Observations:


A dimming X-10 inline control doesn't work with this fan. I ended up just putting mine on a regular wall ($1) switch.


It doesn't move a ton of air. This could be dynamics of my room and placement, but in general the movement of air from this system isn't nearly as high as a vent on my central system. Don't expect huge performance.


It is slightly noisy - even though it's got 2 layers of drywall and 6" of insulation between me and the fan. Not bad, but it's audible.


- Pete
 

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Discussion Starter · #17 ·
Thanks for your insight Pete....on the inline relay...you can't use the dimming type but there is a non-dimming inline that will work with a fan/light or anything you plan on NOT dimming.


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I was planning on doing the same thing with a slight alteration.


I have the 6" flex duct connected to the inline fan to pull air out of the room. I am going to install additional flex duct over the side of the outer walls into the space between the wall and the poured concrete to pull the cool air into the room. I wasn't planning on using a duct fan for this as I assumed that the laws of displacement would apply here. Is there any reason why this wouldn't work?
 

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I did something similar, but used a 2-speed fan as suggested by someone else on here. I got it from here .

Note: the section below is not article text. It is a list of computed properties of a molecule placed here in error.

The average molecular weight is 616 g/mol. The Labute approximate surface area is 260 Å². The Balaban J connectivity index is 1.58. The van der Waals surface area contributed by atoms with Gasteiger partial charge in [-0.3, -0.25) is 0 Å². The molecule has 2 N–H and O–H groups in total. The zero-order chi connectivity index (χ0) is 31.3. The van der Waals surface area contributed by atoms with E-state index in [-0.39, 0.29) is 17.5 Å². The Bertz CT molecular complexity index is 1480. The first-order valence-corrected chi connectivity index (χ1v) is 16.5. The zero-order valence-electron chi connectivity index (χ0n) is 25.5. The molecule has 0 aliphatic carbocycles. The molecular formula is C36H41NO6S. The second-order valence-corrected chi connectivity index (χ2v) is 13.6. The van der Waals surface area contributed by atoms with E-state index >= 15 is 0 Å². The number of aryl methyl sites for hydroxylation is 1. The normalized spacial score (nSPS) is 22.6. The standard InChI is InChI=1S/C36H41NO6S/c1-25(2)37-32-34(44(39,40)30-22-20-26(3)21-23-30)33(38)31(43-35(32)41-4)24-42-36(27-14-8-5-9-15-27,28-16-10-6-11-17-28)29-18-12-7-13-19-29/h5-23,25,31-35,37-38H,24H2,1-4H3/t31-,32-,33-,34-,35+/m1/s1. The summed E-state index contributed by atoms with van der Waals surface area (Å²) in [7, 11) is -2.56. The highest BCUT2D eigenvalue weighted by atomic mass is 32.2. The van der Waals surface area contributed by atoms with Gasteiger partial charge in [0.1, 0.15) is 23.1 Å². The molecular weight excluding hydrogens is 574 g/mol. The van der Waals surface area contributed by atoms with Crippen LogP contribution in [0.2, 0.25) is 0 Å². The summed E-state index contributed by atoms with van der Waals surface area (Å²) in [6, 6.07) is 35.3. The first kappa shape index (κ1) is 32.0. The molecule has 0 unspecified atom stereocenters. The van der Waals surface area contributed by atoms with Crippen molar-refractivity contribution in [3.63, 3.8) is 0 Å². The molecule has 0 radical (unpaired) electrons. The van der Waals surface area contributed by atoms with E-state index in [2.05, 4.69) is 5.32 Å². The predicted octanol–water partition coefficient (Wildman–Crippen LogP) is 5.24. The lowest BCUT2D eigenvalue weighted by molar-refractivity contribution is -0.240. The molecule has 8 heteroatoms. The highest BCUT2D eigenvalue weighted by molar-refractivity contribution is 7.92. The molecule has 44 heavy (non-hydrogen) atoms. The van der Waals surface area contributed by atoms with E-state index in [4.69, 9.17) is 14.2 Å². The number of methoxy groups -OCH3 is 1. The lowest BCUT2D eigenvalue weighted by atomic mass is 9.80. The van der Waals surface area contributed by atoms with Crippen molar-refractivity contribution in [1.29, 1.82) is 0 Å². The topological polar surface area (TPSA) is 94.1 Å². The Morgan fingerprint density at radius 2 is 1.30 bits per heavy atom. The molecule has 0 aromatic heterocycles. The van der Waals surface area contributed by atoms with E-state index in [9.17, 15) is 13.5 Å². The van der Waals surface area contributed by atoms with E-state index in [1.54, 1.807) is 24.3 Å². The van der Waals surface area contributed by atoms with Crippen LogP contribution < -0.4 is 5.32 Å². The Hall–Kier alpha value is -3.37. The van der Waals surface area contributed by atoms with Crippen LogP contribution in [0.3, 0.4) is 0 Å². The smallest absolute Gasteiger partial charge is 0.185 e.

http://www.espenergy.com/2_speed_professional.htm


They were quick shipping and a good price. They also sell pretty cool looking duct mufflers (look here ). I may add one of these if it's too loud.


I have it pulling air from a larger room, and then splitting to feed two registers on the left and right walls near the front of the theater. Both registers are about 4" above the floor. My very large return will be in the ceiling at the back of the room, not far from the projector. Should give good air flow from low in the front to high in the back.


I liked the two speed option so that I would have two options to try once the room is in use (the drywallers are banging away down there as I write this). However, some type of rheostat would be the ultimate.


Good Luck -